Getting confused on Nexus Sprint backlog.
SO, I am studying for Nexus and I am getting stuck on the Nexus sprint back log vs individual team sprint backlog as they are stating it. I am trying to wrap my mind around and almost there but the real-world implementation(how I see it) and as stated in the book are confusing me.
In 2012 I worked for a government agency we had six teams that struggled with this. We were doing scale sort of but not really, we just had a need for all teams to work from the same product backlog. Our product back log we had down no problem. When we did the sprint planning each team knew what was their PBI’s and brought them over to their own team’s boards. No real problem I just met weekly in the scrum of scrums which I led to discuss dependencies, impediments, and progress. I did have to aggregate 6 burndowns but no big deal.
In the book I bought the application does not sound the same. They are doing Product Backlog—Nexus Sprint backlog – then individual team Sprint back log.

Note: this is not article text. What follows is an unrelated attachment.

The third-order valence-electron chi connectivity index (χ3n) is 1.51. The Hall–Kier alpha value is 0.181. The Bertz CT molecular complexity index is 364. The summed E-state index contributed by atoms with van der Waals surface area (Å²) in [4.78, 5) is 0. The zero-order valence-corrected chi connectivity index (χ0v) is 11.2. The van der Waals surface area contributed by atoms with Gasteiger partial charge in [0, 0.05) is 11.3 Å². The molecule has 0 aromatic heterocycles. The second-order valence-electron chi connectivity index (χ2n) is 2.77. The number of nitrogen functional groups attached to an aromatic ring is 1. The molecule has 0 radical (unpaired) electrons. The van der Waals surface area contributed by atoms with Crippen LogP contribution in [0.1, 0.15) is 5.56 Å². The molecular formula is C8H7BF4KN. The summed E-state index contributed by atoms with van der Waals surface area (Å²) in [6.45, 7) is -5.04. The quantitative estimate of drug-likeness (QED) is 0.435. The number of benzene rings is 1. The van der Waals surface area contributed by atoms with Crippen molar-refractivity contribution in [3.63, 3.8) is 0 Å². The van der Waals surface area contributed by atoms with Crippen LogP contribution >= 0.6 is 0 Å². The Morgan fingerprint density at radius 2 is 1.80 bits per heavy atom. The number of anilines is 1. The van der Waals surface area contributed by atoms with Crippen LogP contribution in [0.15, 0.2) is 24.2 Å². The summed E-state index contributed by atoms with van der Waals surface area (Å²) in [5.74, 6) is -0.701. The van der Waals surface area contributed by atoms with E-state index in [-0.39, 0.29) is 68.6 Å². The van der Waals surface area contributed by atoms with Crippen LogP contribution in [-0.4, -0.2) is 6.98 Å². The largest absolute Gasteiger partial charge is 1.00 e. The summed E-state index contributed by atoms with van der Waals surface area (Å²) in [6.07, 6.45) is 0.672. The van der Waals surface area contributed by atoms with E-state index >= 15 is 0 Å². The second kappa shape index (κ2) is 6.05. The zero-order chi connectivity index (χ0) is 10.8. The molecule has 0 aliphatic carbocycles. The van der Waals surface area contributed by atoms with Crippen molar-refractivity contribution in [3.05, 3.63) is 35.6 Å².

My question is on flow – Are they saying in Nexus that once the Product backlog refinement has taken place the team Nexus sprint planning is pulling product backlog items from the Product Backlog – Into the Nexus Sprint Planning back log – then into each team’s own sprint backlog?
Here is what I am trying to say below I tried to paste a pic but it did not work.
Product Backlog (all PBI’s) --- Nexus Sprint Backlog (PBI’s pulled from product backlog in agreement with PO) – Each teams pulls it’s PBI’s from the Nexus Sprint backlog into their own Team backlog’s.